Sunday, November 28, 2010

Healthcare: Study Finds No Progress in Safety at Hospitals

Why is this happening? Lack of competition among hospitals? Lack of information about the error rates?

Efforts to make hospitals safer for patients are falling short, researchers report in the first large study in a decade to analyze harm from medical care and to track it over time.

The study, conducted from 2002 to 2007 in 10 North Carolina hospitals, found that harm to patients was common and that the number of incidents did not decrease over time. The most common problems were complications from procedures or drugs and hospital-acquired infections.

It is one of the most rigorous efforts to collect data about patient safety since a landmark report in 1999 found that medical mistakes caused as many as 98,000 deaths and more than one million injuries a year in the United States. That report, by the Institute of Medicine, an independent group that advises the government on health matters, led to a national movement to reduce errors and make hospital stays less hazardous to patients' health.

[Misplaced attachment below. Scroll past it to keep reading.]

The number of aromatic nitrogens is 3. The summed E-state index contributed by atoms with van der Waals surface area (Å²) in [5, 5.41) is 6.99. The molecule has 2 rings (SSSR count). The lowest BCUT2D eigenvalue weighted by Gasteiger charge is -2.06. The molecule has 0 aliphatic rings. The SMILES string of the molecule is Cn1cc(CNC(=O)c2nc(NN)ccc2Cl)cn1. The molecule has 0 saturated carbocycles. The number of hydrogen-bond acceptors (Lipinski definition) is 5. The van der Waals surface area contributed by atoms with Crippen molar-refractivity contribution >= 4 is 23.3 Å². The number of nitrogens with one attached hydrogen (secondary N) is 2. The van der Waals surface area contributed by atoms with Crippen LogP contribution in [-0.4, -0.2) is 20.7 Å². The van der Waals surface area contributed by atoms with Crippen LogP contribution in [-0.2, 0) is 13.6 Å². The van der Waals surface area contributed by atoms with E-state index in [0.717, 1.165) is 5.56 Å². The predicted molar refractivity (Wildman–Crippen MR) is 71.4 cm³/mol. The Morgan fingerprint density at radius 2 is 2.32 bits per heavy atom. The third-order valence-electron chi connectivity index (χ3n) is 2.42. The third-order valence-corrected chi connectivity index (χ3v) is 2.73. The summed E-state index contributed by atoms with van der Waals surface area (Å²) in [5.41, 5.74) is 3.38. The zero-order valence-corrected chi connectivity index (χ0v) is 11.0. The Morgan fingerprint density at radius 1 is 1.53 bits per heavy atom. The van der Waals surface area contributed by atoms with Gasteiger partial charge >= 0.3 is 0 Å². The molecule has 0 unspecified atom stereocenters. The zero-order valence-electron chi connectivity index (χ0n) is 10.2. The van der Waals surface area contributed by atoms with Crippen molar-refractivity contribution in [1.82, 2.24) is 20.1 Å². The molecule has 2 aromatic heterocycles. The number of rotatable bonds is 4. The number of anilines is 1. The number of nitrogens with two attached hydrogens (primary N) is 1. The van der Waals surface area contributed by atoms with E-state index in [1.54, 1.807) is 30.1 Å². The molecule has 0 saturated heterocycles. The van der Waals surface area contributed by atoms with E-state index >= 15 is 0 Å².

Dr. Landrigan's team focused on North Carolina because its hospitals, compared with those in most states, have been more involved in programs to improve patient safety.

But instead of improvements, the researchers found a high rate of problems. About 18 percent of patients were harmed by medical care, some more than once, and 63.1 percent of the injuries were judged to be preventable. Most of the problems were temporary and treatable, but some were serious, and a few — 2.4 percent — caused or contributed to a patient's death, the study found.

The findings were a disappointment but not a surprise, Dr. Landrigan said. Many of the problems were caused by the hospitals' failure to use measures that had been proved to avert mistakes and to prevent infections from devices like urinary catheters, ventilators and lines inserted into veins and arteries. [Emphasis added].

For more, see Study Finds No Progress in Safety at Hospitals by Denise Grady, November 24, 2010 at The New York Times.

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